Understanding Content Editor forms and fields

November 14, 2023

Content Editor is divided into three main areas. The header at the top, the form at the left, and the preview pane on the right.


The header includes:

  • a back button
  • the display name of the content
  • Save and Publication options
  • badges to describe the content status
  • a language switcher
  • tabs
  • A menu with 3 dots where you can access work in progress and copy from languages functionality

The form hierarchy is made of 3 levels:



  • Sections
    Corresponding to "itemType" for developers
  • Fieldsets or dynamic fieldsets
    Corresponding to mixins and dynamic mixins for developers
  • Fields
    Corresponding to content properties

The preview panel that displays a preview of content.

Understanding the Content Editor form

Content Editor includes the following sections by default:

  • Content
    The first section you'll see when editing content. It is meant to host any field that is editorial. Any value that you set in the content section is likely to be seen by the visitors on your site. 
  • Categories
    Helps you classify your content with tags and categories. 
  • Metadata
    Information about your content, for instance, top story, author, and persona
  • Layout
    Includes by default the choice for the view. A view contains the logic that renders your content. Developers can create several views for one content type and make them available to you. As a best practice, any field regarding the presentation of the content can be added to the layout section.
  • Options
    You can use the Options section for different purposes. For instance, geolocation, address, or Google Tag Manager ID
  • List ordering
    Displayed for contents of type list or for contents that have sub-contents ("children") that can be ordered. This section cannot be extended with a custom field. 

It is possible to show or hide sections depending on the permissions of the editor. For more information, see About Content Editor permissions.

Understanding a Content Editor field

Whether it's representing a simple input, a rich text, a choicelist, an image, or any other property type, a field in Content Editor always have the following components:


  • Name
    The name of the property. In this example, it's "News title".
  • Badges
    Badges are used to inform you about the field. In this example, you can see that the property is required and that the current translation is work in progress.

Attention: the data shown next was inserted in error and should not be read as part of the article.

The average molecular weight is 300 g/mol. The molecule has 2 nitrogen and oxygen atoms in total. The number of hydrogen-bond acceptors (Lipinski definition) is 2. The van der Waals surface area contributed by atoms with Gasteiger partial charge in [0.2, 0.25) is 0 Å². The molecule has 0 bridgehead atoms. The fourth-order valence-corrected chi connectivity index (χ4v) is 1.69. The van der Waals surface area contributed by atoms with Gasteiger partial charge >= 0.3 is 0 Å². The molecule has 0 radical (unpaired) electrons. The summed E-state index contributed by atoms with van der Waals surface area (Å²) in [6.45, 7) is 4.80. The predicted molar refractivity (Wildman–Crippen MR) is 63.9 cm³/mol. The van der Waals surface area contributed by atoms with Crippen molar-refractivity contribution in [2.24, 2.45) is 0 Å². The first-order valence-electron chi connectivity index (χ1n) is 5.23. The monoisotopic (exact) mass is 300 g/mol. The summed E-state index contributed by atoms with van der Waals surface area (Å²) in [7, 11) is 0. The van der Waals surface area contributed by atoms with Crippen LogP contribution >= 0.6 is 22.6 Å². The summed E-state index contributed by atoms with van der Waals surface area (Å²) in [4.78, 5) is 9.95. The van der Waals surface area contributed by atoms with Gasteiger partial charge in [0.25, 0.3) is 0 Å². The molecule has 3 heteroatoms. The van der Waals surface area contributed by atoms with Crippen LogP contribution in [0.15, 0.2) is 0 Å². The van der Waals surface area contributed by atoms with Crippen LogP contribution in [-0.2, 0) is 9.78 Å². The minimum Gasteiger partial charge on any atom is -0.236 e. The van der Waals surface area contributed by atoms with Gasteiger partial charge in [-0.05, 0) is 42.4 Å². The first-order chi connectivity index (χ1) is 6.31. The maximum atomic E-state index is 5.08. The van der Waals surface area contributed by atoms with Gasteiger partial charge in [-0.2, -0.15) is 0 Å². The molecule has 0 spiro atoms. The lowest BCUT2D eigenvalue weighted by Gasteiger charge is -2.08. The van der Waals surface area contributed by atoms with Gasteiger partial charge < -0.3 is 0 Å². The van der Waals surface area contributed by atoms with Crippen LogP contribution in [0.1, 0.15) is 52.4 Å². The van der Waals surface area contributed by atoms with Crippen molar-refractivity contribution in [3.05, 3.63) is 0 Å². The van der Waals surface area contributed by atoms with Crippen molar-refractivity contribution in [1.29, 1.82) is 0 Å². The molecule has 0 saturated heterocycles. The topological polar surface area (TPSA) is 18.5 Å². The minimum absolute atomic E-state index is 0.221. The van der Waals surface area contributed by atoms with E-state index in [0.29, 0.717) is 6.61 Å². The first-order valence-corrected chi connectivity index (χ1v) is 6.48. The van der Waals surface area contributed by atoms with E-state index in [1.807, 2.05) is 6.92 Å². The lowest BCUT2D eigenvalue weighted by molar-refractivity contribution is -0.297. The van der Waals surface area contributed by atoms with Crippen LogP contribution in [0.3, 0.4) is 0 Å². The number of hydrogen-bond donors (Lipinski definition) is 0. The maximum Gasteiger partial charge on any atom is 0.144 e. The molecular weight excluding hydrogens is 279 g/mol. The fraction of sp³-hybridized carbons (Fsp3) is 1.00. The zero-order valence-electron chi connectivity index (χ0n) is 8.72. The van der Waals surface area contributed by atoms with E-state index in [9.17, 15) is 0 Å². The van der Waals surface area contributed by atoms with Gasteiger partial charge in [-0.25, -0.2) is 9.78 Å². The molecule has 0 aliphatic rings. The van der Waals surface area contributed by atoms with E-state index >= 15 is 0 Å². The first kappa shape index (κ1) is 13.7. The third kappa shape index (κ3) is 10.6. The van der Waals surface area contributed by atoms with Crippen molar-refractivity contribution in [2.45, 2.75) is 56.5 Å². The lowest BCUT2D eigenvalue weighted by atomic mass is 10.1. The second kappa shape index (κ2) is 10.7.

• Helper/description
    A short description that can help the editors to understand how this field will be used
  • Selector
    The UI component that will be used by the editors to fill the value, such as a simple input, date picker, or reference field. In this example, it's a simple input.
  • Validation feedback
    A left bar and a custom message if needed to display any validation error. In this example, there is a left bar because the field is required and the value is empty.
  • Value
    The field value that is typically provided by editors, but can also be filled by default if it's configured in your content definitions. 
Note: The title, helper, selector type, validation logic, and default values can be configured by the developers you're working with. 

About Content Editor preview

The preview pane provide editors with relevant feedback when they're editing content inside pages or inside folders when the content is used in headless. Here is how the preview is managed:

  • When the content you're editing has a Jahia template: a page, or a content with a content template (like our news example), then the preview will render the content as a full page using this template.
  • If you're editing a content that is inside a page,  then Content Editor preview loads the page and zooms in the content. By loading the CSS of the whole page, Content Editor preview is more accurate. It can happens that
  • If the content you're editing is inside a folder and doesn't have a template, (for headless use cases) then Content Editor preview loads a specific "view". This view can be added by the developers you're working with: the name of the view needs to end with .cm.jsp). 
For headless content, developers can  provide an accurate preview of the content, by creating a new view. This view has to be named <mycontentype>.cm.jsp, it is then possible to add an iframe of the external application, so that editors see how their content is actually rendered when they save their content.